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New plays and other Pittsburgh premieres dominate fall stages

Highlights include a new Bricolage immersive, Tony-winner The Humans and new work by Tom Stoppard and PigPen Theatre Co.

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Valeri Mudek in The Humans, Nov. 9 at Pittsburgh Public Theater
  • Valeri Mudek in The Humans, Nov. 9 at Pittsburgh Public Theater

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Pittsburgh’s theater scene has been unusually stable for years, but change is afoot. For one thing, this fall marks both City Theatre’s first season since 2000 without artistic director Tracy Brigden, and Pittsburgh Public’s final season under artistic director Ted Pappas, who’ll depart after 18 years.

But the shows, of course, must go on, and fall theater this year is rich with plays either brand-new or new to Pittsburgh.

Starting this week, see Pittsburgh Playwrights Theatre Co. founder (and former millworker) Mark Clayton Southers’ The Homestead Strike of 1892 (opening Sept. 15); the world-premiere take on the tragic labor conflict marking its 125th anniversary is produced by the Battle of Homestead Foundation. Another highly anticipated world premiere is Dodo; Bricolage Productions’ latest immersive, site-specific work takes over the Carnegie Museum of Natural History starting Oct. 13.

Plays making their Pittsburgh premieres in September include two by up-and-coming American playwrights: Middletown, a 2010 dark comedy about life in a small town, by Will Eno (Thom Pain (based on nothing)), at Little Lake Theater Co. (Sept. 21); and the audaciously titled A Funny Thing on the Way to the Gynecologic Oncology Unit at Memorial Sloan-Kettering Cancer Center of New York City, a romantic comedy by Halley Feiffer (I’m Gonna Pray for You So Hard), about the adult children of two cancer patients, at City Theatre (Sept. 23). September also finds a critically acclaimed play getting its long-overdue Pittsburgh premiere: Actor and playwright Eugene Lee’s East Texas Hot Links, a drama set in a small-town, African-American-run café in 1955, touches down Sept. 30 courtesy of Pittsburgh Playwrights.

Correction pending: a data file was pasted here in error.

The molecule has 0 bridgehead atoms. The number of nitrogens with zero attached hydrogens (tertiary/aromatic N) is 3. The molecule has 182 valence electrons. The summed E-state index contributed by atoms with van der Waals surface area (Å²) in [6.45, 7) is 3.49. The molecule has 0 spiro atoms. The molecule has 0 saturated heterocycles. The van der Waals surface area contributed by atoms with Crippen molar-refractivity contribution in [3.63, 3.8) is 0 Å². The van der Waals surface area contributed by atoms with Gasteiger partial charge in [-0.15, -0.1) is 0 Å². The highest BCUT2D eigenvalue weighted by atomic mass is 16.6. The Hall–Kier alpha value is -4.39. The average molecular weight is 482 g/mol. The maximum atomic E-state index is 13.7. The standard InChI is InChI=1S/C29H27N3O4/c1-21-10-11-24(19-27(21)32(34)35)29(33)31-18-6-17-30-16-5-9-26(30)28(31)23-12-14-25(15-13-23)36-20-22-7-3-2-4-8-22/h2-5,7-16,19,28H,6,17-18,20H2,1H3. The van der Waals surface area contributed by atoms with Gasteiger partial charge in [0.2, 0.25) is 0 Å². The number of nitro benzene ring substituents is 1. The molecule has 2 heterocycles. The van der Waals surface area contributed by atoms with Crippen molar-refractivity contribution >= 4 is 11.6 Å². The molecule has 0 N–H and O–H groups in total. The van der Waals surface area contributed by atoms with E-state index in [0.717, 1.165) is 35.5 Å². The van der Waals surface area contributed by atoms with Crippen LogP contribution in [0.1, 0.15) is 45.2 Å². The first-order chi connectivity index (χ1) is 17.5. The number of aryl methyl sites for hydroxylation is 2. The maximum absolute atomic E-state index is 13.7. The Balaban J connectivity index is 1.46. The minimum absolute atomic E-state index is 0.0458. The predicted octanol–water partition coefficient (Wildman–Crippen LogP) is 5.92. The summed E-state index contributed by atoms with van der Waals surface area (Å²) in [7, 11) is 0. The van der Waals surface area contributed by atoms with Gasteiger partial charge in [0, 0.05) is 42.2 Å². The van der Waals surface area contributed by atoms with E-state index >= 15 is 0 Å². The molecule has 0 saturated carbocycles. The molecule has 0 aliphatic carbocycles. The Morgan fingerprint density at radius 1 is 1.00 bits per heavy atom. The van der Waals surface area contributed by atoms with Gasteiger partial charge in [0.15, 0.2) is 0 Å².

The Old Man and The Old Moon, Nov. 1 at City Theatre - PHOTO COURTESY OF JENNY ANDERSON
  • Photo courtesy of Jenny Anderson
  • The Old Man and The Old Moon, Nov. 1 at City Theatre

Also receiving their first looks here are The Girls of Summer, Layon Gray’s 2006 play about an African-American women’s baseball team playing a white squad circa 1945, at New Horizon Theater (Oct. 19), and Quantum Theatre’s production of The Hard Problem (Oct. 27), Tom Stoppard’s 2015 play about the mystery of consciousness — and the iconic playwright’s first newly staged work in years. On Nov. 1, the lads of PigPen Theatre Co. — Carnegie Mellon alums who’ve gone on to success in New York — present The Old Man and The Old Moon, “a new musical folk tale” told with live music and puppetry, an adventure featuring the fellow who keeps the moon shining. Pittsburgh Public Theater stages Scranton native Stephen Karam’s New York-set family drama The Humans (Nov. 9), winner of the 2016 Tony for best play. On Nov. 3, courtesy of Prime Stage Theatre, comes the U.S. premiere of Robin Kingsland’s 2006 adaptation of the classic World War I novel All Quiet on the Western Front.

Playwright Jaclyn Backhaus takes fan fiction into new terrain with You’re on the Moors Now (Nov. 10); her new play, Pittsburgh-premiering at Point Park Conservatory Theatre Co., asks what would happen if the heroines of literary classics including Pride and Prejudice, Wuthering Heights, Jane Eyre and Little Women all turned down marriage proposals and went rogue — and their suitors pursued them. Kinetic Theatre Co. offers Love, Love, Love (Nov. 30), a drama following a baby-boomer couple from ages 19 to 64; the 2010 work is by British playwright Mike Bartlett, whose Cock scored at Kinetic last year.

Meanwhile, there’s also nothing wrong with plays that aren’t new to Pittsburgh. Indeed, expect good things from classics like Romeo & Juliet, at PICT Classic Theatre (Oct. 20); The Crucible, at Little Lake (Nov. 2); and the Public’s Equus (Sept. 28). It’s a rare local production for Peter Shaffer’s harrowing 1973 drama, which won multiple awards, including a Tony for best play, and is now part of the contemporary canon.


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